IZA Discussion Papers
June 15, 2021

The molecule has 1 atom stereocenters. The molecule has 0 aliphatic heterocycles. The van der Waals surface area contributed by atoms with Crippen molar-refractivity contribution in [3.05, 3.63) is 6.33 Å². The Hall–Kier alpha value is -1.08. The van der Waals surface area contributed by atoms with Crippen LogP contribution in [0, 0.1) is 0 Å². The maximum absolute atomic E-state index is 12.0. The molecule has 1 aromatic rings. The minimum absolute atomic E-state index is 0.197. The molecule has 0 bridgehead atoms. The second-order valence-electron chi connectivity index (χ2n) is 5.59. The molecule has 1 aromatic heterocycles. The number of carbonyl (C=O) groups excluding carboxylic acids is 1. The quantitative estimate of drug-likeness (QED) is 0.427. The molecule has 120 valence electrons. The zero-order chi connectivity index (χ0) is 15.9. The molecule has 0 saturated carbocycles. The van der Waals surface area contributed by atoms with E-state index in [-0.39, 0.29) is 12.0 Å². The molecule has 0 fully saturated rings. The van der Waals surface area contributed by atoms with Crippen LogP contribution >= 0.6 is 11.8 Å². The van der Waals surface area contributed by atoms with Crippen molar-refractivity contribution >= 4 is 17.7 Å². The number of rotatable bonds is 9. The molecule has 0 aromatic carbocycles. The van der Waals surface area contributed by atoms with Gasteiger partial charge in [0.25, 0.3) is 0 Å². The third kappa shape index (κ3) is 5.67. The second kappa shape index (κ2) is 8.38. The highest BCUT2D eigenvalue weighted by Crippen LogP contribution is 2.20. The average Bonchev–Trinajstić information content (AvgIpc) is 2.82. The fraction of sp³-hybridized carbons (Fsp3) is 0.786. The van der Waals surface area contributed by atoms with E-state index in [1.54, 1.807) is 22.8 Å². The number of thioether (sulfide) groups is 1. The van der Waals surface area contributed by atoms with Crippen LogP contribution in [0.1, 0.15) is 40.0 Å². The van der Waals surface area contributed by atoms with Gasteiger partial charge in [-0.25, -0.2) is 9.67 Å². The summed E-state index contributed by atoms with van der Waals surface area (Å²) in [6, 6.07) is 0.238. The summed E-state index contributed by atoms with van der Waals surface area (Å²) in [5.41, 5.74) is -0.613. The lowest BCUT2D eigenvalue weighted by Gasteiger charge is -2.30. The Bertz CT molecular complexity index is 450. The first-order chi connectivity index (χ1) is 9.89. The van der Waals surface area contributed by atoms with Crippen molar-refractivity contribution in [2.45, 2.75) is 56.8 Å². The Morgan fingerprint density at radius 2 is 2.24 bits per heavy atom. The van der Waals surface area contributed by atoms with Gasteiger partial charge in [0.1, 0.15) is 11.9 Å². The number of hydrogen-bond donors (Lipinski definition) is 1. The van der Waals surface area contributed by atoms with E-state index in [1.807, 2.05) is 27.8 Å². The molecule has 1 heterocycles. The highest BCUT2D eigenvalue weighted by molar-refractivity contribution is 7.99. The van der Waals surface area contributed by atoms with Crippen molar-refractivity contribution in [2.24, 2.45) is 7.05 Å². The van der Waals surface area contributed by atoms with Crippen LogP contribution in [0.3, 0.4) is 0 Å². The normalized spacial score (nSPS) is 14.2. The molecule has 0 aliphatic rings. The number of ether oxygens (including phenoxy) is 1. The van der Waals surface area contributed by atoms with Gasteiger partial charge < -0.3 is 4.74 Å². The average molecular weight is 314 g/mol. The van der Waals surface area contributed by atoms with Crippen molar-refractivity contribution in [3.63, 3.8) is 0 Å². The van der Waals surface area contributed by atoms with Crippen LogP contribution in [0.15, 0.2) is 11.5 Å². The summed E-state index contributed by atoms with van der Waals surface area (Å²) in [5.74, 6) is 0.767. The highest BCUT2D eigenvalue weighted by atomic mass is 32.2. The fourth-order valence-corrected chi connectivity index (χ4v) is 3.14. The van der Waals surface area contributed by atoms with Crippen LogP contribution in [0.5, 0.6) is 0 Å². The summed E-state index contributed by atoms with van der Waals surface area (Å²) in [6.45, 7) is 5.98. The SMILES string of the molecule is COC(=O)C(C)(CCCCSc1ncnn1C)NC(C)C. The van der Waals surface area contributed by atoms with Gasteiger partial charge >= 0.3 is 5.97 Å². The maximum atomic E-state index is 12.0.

Using nine waves of data from Understanding Society (UKHLS), we study the expansion of higher education in the UK, since the landmark Robbins Report in 1963, and its consequences for levels of and inequalities in household income, physical and mental health. We estimate fixed effects models accounting for both cohort and lifecycle effects and use entropy balancing to build a counterfactual scenario that fixes the opportunity set, in terms of the likelihood of being a graduate, at pre-Robbins levels. We confirm that the university expansion was characterised by a large increase in the proportion of graduates, with higher rates of graduation among individuals from more advantaged socioeconomic backgrounds. Having controlled for birth cohort and lifecycle effects, there is evidence of significant inequality of opportunity in the actual outcomes. However, comparing actual outcomes with counterfactual projections, we do not detect an impact of the expansion of higher education on inequality of opportunity (IOp) in income and only small reductions in IOp in physical and mental health.